Angel Manuel Soto is the director of Charm City Kings, this year’s Sundance winner for U.S. Dramatic Special Jury Prize for Ensemble Acting. The film, a coming-of-age story set in the world of Baltimore dirt biking, comes to HBO Max on October 8. Angel’s first feature, La Granja, premiered at Fantastic Fest in 2015. Read more about his process and inspiration here.
I’ve always been a movie nerd. When I saw Indiana Jones in theaters for the first time or Star Wars on TV when my parents got cable, that’s when my love for cinema started. I’d rather spend most of my time watching movies as opposed to spending time outside—even though I did like to play soccer.
As I grew older, I started expanding to more international cinema: Spanish cinema, French cinema. I started being open to reading subtitles and diving into Eastern European cinema and Asian cinema as well. My dad joined in. He’s never been a big fan of the Hollywood franchises. He’s always been the one who gravitates towards more neorealism. Through my dad, I was getting more Almodóvar in my life and all these other directors that he really enjoyed watching. That’s where I started to branch out of the Hollywood narrative and embrace more of an identity cinema, which is something Puerto Ricans struggle with: that identity.
These are the most memorable movies that I’ve watched over and over and really resonate. I can go on and on and on and it’s never one movie that really does it. I feel like I betrayed Cuarón, Iñárritu, Scorsese for not mentioning them because their films really have inspired me. Amores Perros is undeniable inspiration for La Granja.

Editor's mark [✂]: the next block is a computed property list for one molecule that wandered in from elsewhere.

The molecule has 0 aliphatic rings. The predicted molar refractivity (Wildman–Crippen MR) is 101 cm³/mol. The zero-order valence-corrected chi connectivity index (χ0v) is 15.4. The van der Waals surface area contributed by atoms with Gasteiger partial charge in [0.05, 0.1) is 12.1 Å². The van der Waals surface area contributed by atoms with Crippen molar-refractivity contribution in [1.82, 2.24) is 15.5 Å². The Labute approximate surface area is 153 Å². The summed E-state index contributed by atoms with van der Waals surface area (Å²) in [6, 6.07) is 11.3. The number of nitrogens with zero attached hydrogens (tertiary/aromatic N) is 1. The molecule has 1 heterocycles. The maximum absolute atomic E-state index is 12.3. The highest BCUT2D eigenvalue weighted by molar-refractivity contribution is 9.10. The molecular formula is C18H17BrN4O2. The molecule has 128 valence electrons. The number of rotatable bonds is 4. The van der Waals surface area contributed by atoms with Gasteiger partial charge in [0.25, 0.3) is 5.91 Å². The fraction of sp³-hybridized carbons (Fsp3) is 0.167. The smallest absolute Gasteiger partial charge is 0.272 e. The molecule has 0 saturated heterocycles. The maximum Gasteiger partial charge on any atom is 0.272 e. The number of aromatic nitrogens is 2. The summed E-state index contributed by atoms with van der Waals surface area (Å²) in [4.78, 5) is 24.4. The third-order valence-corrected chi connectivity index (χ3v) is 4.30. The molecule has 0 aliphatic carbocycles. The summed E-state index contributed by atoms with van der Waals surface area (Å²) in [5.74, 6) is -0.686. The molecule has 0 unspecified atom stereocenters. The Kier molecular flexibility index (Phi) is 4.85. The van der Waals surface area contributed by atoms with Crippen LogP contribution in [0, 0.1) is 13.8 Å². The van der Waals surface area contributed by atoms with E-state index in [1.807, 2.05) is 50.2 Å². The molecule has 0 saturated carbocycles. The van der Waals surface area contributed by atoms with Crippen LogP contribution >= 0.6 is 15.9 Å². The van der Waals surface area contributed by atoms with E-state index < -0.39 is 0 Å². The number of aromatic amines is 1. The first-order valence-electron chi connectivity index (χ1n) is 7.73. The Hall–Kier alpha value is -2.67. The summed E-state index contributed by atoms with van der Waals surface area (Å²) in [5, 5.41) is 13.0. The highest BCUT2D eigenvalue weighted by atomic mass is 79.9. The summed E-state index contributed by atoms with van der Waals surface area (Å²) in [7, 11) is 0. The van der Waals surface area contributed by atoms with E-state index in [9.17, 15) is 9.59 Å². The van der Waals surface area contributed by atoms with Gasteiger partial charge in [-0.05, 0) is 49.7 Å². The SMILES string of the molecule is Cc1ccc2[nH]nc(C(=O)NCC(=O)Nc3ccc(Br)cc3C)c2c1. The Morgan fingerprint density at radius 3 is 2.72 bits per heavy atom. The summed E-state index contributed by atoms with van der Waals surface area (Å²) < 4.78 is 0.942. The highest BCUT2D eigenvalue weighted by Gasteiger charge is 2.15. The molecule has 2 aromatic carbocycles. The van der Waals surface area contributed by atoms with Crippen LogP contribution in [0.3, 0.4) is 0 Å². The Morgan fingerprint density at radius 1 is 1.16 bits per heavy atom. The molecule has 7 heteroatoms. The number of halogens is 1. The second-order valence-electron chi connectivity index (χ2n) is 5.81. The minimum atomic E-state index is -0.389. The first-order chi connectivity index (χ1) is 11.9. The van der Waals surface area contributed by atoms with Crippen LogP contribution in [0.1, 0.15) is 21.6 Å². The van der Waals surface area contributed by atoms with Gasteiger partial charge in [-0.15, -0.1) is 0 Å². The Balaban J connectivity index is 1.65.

It’s one of those films that came out right after the Cuban Revolution and it was really able to, at least in my opinion, show a different way of telling the same thing, but from a context that would really resonate with the audience that was watching it. Being able to tell something without being about that thing has the type of subtext feel that I want to embrace when directing. And being able to have that introspective voice and speak about an issue from a point of view of an unlikable person for the purpose of letting you know, “This is what people that are not likable think. So don’t think that way.” I felt like that was a very unique way of conveying a message. Almost like reverse psychology. And the photography is impeccable.
Soy Cuba was another one of those Cuban films that blew me away with its oners. Also made in the ’60s, the oners are impressive and one of the most complex things I’ve witnessed to date. They pulled it off.
I feel like this film almost touches on every journey of the human emotion. I’ve seen it too many times. And that story resonates a lot with me because the fight of William Wallace and his people is very similar to the struggle in Puerto Rico and its relationship with its colonizers. But beyond that, on an emotional level, I feel like all the characters went through a deep harrowing journey of emotional complexity, from love to utter despair and treason. The hole in the soul that you feel from treason—the first time I felt it was with Braveheart.
This, for me, is a master class in subtext that I really, really cherish. Moonlight is a powerful film. To this day, I see it and I cry every single time.
It’s one of the films that really lingers with me in terms of taking a high concept and turning it into something very digestible and minimal—minimal on a superficial level but highly complex and very emotional. The Dardenne brothers’ movie is beautiful and intense. And I love the allegory of the concept of forgiveness that played throughout the movie. The tension that’s building up in a very neorealistic way is something that really stayed with me.
And a few honorable mentions that have inspired Angel as of late:
Amélie (“the joy of life, and the simplicity, and the little things that matter”), A Prophet (“a new way of showing that crime drama”) and City of God (“Because it’s everything. That’s it.”).